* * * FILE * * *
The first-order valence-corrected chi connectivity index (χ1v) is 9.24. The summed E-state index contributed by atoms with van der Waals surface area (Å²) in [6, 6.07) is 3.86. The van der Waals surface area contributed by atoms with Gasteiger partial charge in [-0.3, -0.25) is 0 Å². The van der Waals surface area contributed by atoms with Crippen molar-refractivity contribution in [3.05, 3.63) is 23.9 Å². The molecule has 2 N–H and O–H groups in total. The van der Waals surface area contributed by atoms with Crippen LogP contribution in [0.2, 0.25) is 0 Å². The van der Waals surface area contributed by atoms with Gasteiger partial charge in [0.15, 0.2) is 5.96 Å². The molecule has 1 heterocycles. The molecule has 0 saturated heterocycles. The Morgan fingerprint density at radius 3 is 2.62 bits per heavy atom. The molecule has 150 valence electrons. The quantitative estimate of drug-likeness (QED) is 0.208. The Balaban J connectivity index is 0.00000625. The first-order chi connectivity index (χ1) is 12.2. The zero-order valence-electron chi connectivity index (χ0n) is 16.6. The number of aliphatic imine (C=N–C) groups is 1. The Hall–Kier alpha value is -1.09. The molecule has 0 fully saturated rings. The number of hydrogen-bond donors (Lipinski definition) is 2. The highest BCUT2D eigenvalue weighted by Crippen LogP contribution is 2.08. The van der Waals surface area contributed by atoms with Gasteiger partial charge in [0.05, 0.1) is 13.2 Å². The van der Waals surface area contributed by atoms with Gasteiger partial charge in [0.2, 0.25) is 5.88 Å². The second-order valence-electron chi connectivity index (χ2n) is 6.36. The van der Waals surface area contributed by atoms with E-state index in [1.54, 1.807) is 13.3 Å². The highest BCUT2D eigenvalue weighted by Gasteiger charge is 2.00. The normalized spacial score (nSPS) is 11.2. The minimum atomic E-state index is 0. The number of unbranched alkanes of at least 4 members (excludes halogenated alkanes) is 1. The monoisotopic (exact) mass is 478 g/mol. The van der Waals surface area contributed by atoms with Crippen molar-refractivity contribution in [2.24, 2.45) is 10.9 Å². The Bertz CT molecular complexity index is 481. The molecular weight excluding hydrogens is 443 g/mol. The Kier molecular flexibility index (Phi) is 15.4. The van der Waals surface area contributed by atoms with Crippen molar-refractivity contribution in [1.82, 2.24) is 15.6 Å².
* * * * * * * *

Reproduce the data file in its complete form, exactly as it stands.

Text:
The first-order valence-corrected chi connectivity index (χ1v) is 9.24. The summed E-state index contributed by atoms with van der Waals surface area (Å²) in [6, 6.07) is 3.86. The van der Waals surface area contributed by atoms with Gasteiger partial charge in [-0.3, -0.25) is 0 Å². The van der Waals surface area contributed by atoms with Crippen molar-refractivity contribution in [3.05, 3.63) is 23.9 Å². The molecule has 2 N–H and O–H groups in total. The van der Waals surface area contributed by atoms with Crippen LogP contribution in [0.2, 0.25) is 0 Å². The van der Waals surface area contributed by atoms with Gasteiger partial charge in [0.15, 0.2) is 5.96 Å². The molecule has 1 heterocycles. The molecule has 0 saturated heterocycles. The Morgan fingerprint density at radius 3 is 2.62 bits per heavy atom. The molecule has 150 valence electrons. The quantitative estimate of drug-likeness (QED) is 0.208. The Balaban J connectivity index is 0.00000625. The first-order chi connectivity index (χ1) is 12.2. The zero-order valence-electron chi connectivity index (χ0n) is 16.6. The number of aliphatic imine (C=N–C) groups is 1. The Hall–Kier alpha value is -1.09. The molecule has 0 fully saturated rings. The number of hydrogen-bond donors (Lipinski definition) is 2. The highest BCUT2D eigenvalue weighted by Crippen LogP contribution is 2.08. The van der Waals surface area contributed by atoms with Gasteiger partial charge in [0.05, 0.1) is 13.2 Å². The van der Waals surface area contributed by atoms with Gasteiger partial charge in [0.2, 0.25) is 5.88 Å². The second-order valence-electron chi connectivity index (χ2n) is 6.36. The van der Waals surface area contributed by atoms with E-state index in [1.54, 1.807) is 13.3 Å². The highest BCUT2D eigenvalue weighted by Gasteiger charge is 2.00. The normalized spacial score (nSPS) is 11.2. The minimum atomic E-state index is 0. The number of unbranched alkanes of at least 4 members (excludes halogenated alkanes) is 1. The monoisotopic (exact) mass is 478 g/mol. The van der Waals surface area contributed by atoms with Crippen molar-refractivity contribution in [2.24, 2.45) is 10.9 Å². The Bertz CT molecular complexity index is 481. The molecular weight excluding hydrogens is 443 g/mol. The Kier molecular flexibility index (Phi) is 15.4. The van der Waals surface area contributed by atoms with Crippen molar-refractivity contribution in [1.82, 2.24) is 15.6 Å².